Israel celebrates seizure of Syrian rockets bound for Gaza
By: Mohamad Bdeir
Published Thursday, March 6, 2014
Israel wanted a show more than a military operation, to be exploited to the maximum in lobbying against Iran. Cameras were ready at every stage of the operation to seize a ship loaded with Syrian weapons on their way to the Palestinian resistance. It was described as the biggest interception in the last year and a half.
Israel saw this as a resumption of the relationship between Iran and resistance factions in Gaza. However, this time there was something new that worried its analysts. According to Israeli newspaper Haaretz, "the Syrians are devoting their efforts for such smuggling operations, despite the civil war in their country."
According to the Israeli account, a force made up of several sea vessels, headed by fighters from the Shayetet 13 marine commandos, raided a ship carrying an arms shipment making its way from Iran to the Gaza Strip.
The operation was conducted on the Red Sea at 5:30 Wednesday morning, around 100 km from Port Sudan, where the ship was scheduled to dock and unload its cargo, to then be transported by land to Gaza.
The seized ship with the arms cargo is a commercial vessel called Klos C, carrying a Panamanian flag and with a crew of 17, mostly from Turkey. According to preliminary investigations, the sailors were not aware of the Iranian cargo, which was camouflaged inside cement bags carrying the insignia, "Made in Iran."
According to Israeli sources, the seized cargo was made up of thirty M302 mid-range surface-to-surface missiles, in addition to other less important weapons and ammunition.
The operation was supervised by Israeli Defense Minister Moshe Ya'alon and Israeli Chief of Staff Moshe Gantz, who were present in person at the Israeli Army High Command in Tel Aviv.
Throughout Wednesday, Israeli television channels broadcast footage taken by the Israeli army on board the seized ship. One of them showed Israeli marines standing on top of a wooden cart with a rocket inside.
Israeli reports indicated the operation was due to sensitive intelligence concerning the smuggling of high caliber weapons to Gaza. Haaretz quoted a senior army officer saying that the missiles originated in Syria. He maintained that they were flown from Damascus airport to Tehran and then transported through trucks to Bandar Abbas Port on the Persian Gulf. They were loaded and camouflaged in containers, which were then loaded onto the ship. It first headed towards Iraq and then turned around and sailed to Port Sudan.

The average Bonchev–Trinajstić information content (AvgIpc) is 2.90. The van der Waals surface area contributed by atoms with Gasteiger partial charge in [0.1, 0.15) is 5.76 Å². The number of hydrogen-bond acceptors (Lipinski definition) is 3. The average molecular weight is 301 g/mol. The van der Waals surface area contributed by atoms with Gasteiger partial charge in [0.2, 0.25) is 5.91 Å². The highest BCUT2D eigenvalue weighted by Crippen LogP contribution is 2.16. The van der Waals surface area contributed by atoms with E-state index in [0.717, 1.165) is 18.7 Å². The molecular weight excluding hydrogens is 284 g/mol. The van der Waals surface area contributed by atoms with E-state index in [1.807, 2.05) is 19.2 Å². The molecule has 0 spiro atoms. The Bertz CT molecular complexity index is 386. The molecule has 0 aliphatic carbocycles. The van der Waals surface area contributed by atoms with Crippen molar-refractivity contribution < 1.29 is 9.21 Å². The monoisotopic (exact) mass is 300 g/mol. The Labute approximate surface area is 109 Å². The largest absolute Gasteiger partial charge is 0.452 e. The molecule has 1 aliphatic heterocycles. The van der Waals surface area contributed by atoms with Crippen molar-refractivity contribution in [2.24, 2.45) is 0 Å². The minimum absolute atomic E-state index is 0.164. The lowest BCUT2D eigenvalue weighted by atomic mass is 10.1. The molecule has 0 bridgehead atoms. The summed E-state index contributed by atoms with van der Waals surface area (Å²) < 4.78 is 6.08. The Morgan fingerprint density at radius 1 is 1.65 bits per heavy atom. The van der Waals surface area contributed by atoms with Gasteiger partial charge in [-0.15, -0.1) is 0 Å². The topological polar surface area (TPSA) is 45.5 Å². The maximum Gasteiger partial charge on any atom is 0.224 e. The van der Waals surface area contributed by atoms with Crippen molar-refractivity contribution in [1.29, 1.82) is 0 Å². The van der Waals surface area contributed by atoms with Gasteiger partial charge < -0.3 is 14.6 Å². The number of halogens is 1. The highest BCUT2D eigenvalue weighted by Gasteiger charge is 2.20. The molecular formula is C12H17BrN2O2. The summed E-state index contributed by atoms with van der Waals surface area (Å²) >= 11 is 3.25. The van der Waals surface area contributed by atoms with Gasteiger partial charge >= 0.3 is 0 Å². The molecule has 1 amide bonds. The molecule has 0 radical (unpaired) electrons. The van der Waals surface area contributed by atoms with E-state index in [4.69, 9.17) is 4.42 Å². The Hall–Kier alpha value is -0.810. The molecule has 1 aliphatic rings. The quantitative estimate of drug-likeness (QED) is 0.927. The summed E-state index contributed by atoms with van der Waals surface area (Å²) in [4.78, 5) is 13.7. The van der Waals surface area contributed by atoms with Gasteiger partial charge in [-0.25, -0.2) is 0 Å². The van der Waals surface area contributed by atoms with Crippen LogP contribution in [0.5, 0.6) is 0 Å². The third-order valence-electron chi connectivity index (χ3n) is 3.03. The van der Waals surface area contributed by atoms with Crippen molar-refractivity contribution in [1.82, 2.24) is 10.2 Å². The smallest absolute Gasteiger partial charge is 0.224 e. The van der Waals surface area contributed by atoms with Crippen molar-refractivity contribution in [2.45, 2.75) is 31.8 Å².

The Israeli officer indicated the shipment was destined to reach Palestinian organizations in the Gaza Strip. Smugglers were supposed to receive the shipment in the Sudanese port and then carry them through the borders to Eritrea, then to Sinai, then to Egyptian Rafah, and finally to Gaza. Statements and comments by army officials lacked any specifics about the organizations in Gaza were supposed to receive the shipment. However, another Israeli newspaper, Yediot Ahronot, said it was most likely destined for Islamic Jihad and not Hamas.
Yediot Ahronot's website indicated that discussions concerning the ship's interception started two weeks ago in the political and security mini-cabinet. It held a series of intensive meetings, which lasted for hours and forced the ministers to change their daily schedules.
According to the site, intelligence about the operation was presented in the meetings, in addition to potential options. They also discussed the concerns and complications that usually accompany such operations. The ministers were asked to endorse a number of plans and decide on how the army should act to control the ship, in light of fears about the presence of many pirate ships in the area where the operation would take place.
Once the operation was announced midday Wednesday, Israeli officials began making statements focusing on Iran's role in the smuggling operation. "At the same time that it is talking to world powers, at the same time that Iran is smiling and saying all kinds of honeyed words, that same Iran is sending lethal weapons to terrorist organizations and it is doing so in a complex web of covert, worldwide operations," said Israeli Prime Minister Benjamin Netanyahu, who was on a visit to the United States.
A rocket that could destroy a building
The M302 missile, allegedly seized by Israel in the dozens from Klos-C, is a surface to surface missile, which Syria began developing in the 1990s. It produced several models varying in terms of the size of the warhead. According to Israeli media reports, the model intercepted on Wednesday was an A302, which is five meters long and with a total weight of 500 kilograms. It has a range of 90 kilometers and carries a 170 kilogram warhead.
Israeli experts maintained the seized rockets are very similar to those launched by Hezbollah in the direction of Haifa, Hadera, and Afula, in the "second Lebanese war" in 2006. Tal Inbar, head of the Space and UAV Research Center at Fisher Institute for Air and Space Strategic Studies in Israel, said these rockets can reach most of the inhabited areas in Israel. This means that millions of Israelis will be under the threat range of the rockets, including those in Tel Aviv, Jerusalem, and Dimona.
"A strike by this type of rocket could be very hard... It could destroy an entire building," Israeli analysis said. "If the smuggling operation had succeeded, we would be speaking of a new balance of deterrence, where the [Palestinian] organizations would be able to make Israel think twice about any military operation in the Gaza Strip."
This article is an edited translation from the Arabic Edition.